These types of stories are popping up with increased frequency throughout the western world. Products are simply declining in quality, and in many cases these declines are being accompanied by price increases. Remember my article from a week ago Inflation Hits Coffee as Brewers Secretly Swap Robusta for Arabica. This is more or less the same story, except this time in the UK and centered around beer. From CNBC:
Britain’s favorite pint of bitter is being watered down as austerity continues to bite and taxes rise.
John Smith’s Extra Smooth, billed as “no nonsense beer”, is being reduced from 3.8 percent alcohol to 3.6 percent in response to rising costs and reduced beer consumption.
Heineken, which is also raising the cost of the famous bitter by about 2.5 pence a pint…
Currency controls are now in place and there is a ban on traveling with more than $10,000 in cash. Egyptian officials are becoming worried as savings account withdrawals increase in the face of a depreciating pound and public rumors of central bank confiscation of deposits.
Over the coming weeks, we’re going to be hearing a lot about the ‘fiscal cliff’: the threat that some 5% of GDP is going to be ripped out of the economy in a combination of tax hikes and spending cuts. A fiscal slow-down on that scale will almost certainly trigger recession. The CBO thinks so, though their numbers look optimistic to me. (If you cut demand by 5%, more or less overnight, then you shouldn’t expect the economy to grow by more than 1% in the year following.)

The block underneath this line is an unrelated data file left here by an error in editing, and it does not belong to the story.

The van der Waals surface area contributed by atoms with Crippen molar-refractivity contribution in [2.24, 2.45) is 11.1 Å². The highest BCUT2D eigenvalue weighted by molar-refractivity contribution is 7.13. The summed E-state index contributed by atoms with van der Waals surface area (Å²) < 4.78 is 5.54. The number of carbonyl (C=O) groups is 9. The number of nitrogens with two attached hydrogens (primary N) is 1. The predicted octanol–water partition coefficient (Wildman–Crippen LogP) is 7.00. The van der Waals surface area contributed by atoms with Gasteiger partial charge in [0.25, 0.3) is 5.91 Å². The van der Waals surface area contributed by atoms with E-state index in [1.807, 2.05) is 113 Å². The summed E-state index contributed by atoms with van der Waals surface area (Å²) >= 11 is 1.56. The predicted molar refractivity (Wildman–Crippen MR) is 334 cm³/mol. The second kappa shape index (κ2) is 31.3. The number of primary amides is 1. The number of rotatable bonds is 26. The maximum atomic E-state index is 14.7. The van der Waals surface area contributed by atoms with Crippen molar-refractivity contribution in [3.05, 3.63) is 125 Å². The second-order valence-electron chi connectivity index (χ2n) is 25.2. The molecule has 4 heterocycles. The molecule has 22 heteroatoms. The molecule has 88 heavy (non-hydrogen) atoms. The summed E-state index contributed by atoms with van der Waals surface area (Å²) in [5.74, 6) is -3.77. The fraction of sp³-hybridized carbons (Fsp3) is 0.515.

The Feds solution to debt: more debt
Because the process of fiscal compromise acts itself out on the political stage – all big personalities and high drama – the media loves to report it. Loves to imply that vast questions are at stake, that political careers will stand or fall by the outcome.
But they’re not. Not really. This so-called ‘cliff’ is really just the first in a series of steps. The US budget is arguably the most distorted in the Western world. Greece and Japan may have higher debts, Italy and Portugal may have worse growth prospects – but for sheer budgetary insanity, the US is probably the world leader, combining huge current deficits with vast unfunded promises to retirees, and welfare entitlement program recipients. You don’t need to take my word for this. The IMF states, ‘under our baseline scenario, a full elimination of the fiscal and generational imbalances would require all taxes to go up and all transfers to be cut immediately and permanently by 35 percent. A delay in the adjustment makes it more costly.’ Continue reading →
A hundred years ago, a generation of men – many of them volunteers – fought an unprecedently bloody war for almost invisible gains. The men were heroes, but the generals commanding them were too often blunderers, too little conscious of the ever-mounting casualties. David Cameron is right to demand that our schoolchildren are reminded of the Great War and the vast sacrifices involved.
He’s right, but he’s also showing some chutzpah. History remembers those men as ‘lions led by donkeys’. Heroes betrayed by blundering and unimaginative leaders. We are not – thank God – at war on that scale now, but in economic terms we are deep in our own version of trench warfare and David Cameron has too little idea how to lead us out. Continue reading →
QE has created the worlds biggest housing and equities bubbles in the UK markets
Last week, the Bank of England declared its intention to print another £50 billion. Hardly anyone noticed. That £50 billion will bring the Bank’s total money printing to around £425 billion, or about one quarter of British GDP. No one cares. Yesterday, the U.S. Federal Reserve announced its own plans for another round of “quantitative easing” — a euphemistic term for “destroying the currency.” Not to be left out, the ECB has announced plans for unlimited bond buying (though Germany has, thank goodness, set some limits.) Given that the bonds the ECB wants to buy are issued by increasingly bankrupt Mediterranean governments, the ECB too is doing what it can to wreck the currency it’s charged to protect.